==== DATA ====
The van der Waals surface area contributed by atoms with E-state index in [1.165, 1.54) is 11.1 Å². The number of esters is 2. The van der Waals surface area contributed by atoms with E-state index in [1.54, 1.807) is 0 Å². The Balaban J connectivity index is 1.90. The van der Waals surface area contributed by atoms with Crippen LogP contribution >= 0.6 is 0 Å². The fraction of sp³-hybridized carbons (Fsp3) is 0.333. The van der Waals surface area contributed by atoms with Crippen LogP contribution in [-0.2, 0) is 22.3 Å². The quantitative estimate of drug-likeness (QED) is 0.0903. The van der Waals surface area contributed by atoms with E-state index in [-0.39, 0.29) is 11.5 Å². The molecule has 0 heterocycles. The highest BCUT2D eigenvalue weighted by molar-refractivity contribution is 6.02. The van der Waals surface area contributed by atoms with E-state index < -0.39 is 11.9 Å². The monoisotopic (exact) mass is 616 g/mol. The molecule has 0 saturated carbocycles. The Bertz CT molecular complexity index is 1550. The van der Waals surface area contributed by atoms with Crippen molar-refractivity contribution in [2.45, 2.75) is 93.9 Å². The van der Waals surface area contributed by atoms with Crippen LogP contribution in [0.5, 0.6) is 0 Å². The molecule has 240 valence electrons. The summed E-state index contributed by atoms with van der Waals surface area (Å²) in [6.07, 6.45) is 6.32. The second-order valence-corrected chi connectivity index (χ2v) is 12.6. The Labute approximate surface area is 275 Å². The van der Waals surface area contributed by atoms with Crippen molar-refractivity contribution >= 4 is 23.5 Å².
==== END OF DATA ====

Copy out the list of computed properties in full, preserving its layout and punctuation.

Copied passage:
The van der Waals surface area contributed by atoms with E-state index in [1.165, 1.54) is 11.1 Å². The number of esters is 2. The van der Waals surface area contributed by atoms with E-state index in [1.54, 1.807) is 0 Å². The Balaban J connectivity index is 1.90. The van der Waals surface area contributed by atoms with Crippen LogP contribution >= 0.6 is 0 Å². The fraction of sp³-hybridized carbons (Fsp3) is 0.333. The van der Waals surface area contributed by atoms with Crippen LogP contribution in [-0.2, 0) is 22.3 Å². The quantitative estimate of drug-likeness (QED) is 0.0903. The van der Waals surface area contributed by atoms with E-state index in [-0.39, 0.29) is 11.5 Å². The molecule has 0 heterocycles. The highest BCUT2D eigenvalue weighted by molar-refractivity contribution is 6.02. The van der Waals surface area contributed by atoms with E-state index < -0.39 is 11.9 Å². The monoisotopic (exact) mass is 616 g/mol. The molecule has 0 saturated carbocycles. The Bertz CT molecular complexity index is 1550. The van der Waals surface area contributed by atoms with Crippen molar-refractivity contribution in [2.45, 2.75) is 93.9 Å². The van der Waals surface area contributed by atoms with Crippen LogP contribution in [0.5, 0.6) is 0 Å². The molecule has 240 valence electrons. The summed E-state index contributed by atoms with van der Waals surface area (Å²) in [6.07, 6.45) is 6.32. The second-order valence-corrected chi connectivity index (χ2v) is 12.6. The Labute approximate surface area is 275 Å². The van der Waals surface area contributed by atoms with Crippen molar-refractivity contribution >= 4 is 23.5 Å².